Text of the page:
Meyer should adapt offense to suit Leak's abilities
Posted: Sunday July 30, 2006 1:04AM; Updated: Monday July 31, 2006 11:26PM
Chris Leak went from throwing for 3,197 yards in his last season under Ron Zook to 2,639 in his first year with Urban Meyer.
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HOOVER, Ala. -- Chris Leak is a numbers guy. How many touchdowns will he throw this year? "Fifty," he replied. How many yards did he average on designed runs last season? "Six point eight yards."
But how many SEC or national titles in his three years as Florida's starting quarterback? Zero. And that's the one statistic, and the one criticism that the senior can't seem to shake.
"Here's the bottom line," Gators coach Urban Meyer said during Friday's SEC media day. "If you're playing quarterback at Florida or playing quarterback at any school with tradition, you need to win a championship."
So the criticisms pile up: You hear he's a square-peg trying to fit in a round hole when it comes to Meyer's spread-option offense. You hear he can't run. You hear he should just give the ball to freshman Tim Tebow and take his spot on the bench. And last week, you hear his father, Curtis, say fans don't want a black quarterback breaking DannyWuerffel's Florida records.
You may hear it, but Chris Leak doesn't.
"My main focus is on winning games and winning championships," he says.
What kind of alternate reality is this? A three-year starter who is closing in on every significant passing record in Florida history is one of the most vilified players in the country? How can a player that came in with more hype than The Phantom Menace be going out like he's Jar Jar Binks?
Somehow, Leak has successfully fallen behind Notre Dame's Brady Quinn in every Heisman conversation. Notre Dame's golden boy is hyped for his made-for-Sunday game, but don't forget that Leak is a prototypical drop-back passer, too. While Quinn gets to carve up offenses in CharlieWeis' NFL-style offense, Leak is forced to make the most out of an offense that requires the quarterback to be able to rush and throw on the run, which doesn't exactly play up to his strengths.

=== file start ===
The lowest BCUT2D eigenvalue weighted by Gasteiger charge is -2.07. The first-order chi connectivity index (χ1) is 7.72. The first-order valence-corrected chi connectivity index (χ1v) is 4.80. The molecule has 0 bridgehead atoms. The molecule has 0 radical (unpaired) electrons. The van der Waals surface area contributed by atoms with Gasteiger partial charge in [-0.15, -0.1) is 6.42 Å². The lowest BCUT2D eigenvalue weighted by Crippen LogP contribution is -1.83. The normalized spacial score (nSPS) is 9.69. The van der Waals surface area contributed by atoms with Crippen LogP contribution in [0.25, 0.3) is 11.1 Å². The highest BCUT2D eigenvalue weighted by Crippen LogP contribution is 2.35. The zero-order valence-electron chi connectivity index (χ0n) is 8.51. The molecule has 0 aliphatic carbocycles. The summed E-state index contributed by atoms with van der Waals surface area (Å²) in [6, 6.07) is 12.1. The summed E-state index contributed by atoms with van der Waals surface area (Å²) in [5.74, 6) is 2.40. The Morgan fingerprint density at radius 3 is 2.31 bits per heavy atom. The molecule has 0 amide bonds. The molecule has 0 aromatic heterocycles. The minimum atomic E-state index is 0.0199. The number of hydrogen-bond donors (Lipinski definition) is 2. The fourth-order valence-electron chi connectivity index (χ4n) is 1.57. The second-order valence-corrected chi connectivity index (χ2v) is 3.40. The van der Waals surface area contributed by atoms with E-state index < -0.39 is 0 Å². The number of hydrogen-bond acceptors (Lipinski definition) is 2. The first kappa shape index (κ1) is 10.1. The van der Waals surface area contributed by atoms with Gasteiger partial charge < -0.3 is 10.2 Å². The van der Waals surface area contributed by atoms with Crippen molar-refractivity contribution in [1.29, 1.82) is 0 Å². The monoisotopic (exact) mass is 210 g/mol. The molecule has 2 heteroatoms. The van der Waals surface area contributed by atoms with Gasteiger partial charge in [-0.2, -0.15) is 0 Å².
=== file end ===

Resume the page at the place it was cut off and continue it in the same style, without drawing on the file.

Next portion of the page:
Just think what he'd do if he was in Weis' offense?
Leak proved under Ron Zook, his coach during his first two years, that he can put up ungodly passing numbers (3,197 yards and 29 touchdowns his sophomore season) in a more traditional system. But he won't have that chance again at Florida unless he adapts, and Meyer for one, doesn't buy into the talk that Leak can't change to fit the scheme.
"I don't agree with the square peg in a round hole," Meyer says. "It's our job to make it a square peg in a square hole or a round peg in a round hole, and we're doing that.
"Chris is not a great runner. Can he be a functional runner? Absolutely. He had some great games running the ball a year ago. Every quarterback at some point, in my opinion, has got to make plays with his legs sometimes.
"Chris certainly has the ability. He just has to be a little bit more productive at it."
The problem is Leak isn't former Utah quarterback Alex Smith or even Josh Harris, who led Meyer's offense at Bowling Green. When Meyer's scheme is under the right direction, it's a thing of beauty. But as long as Leak is at Florida, Meyer's best bid is to not change the quarterback, but change himself. Now, revamping everything just to highlight the talents of a guy who won't be there next year may seem crazy -- especially if Tebow's game is as made for Meyer's offense as Smith's was -- but Leak is a talent that can't go to waste while Meyer works in the players better suited for the system. And you have to look no further than Penn State last season to see what can happen when an offense is tailored to better utilize a quarterback's natural gifts.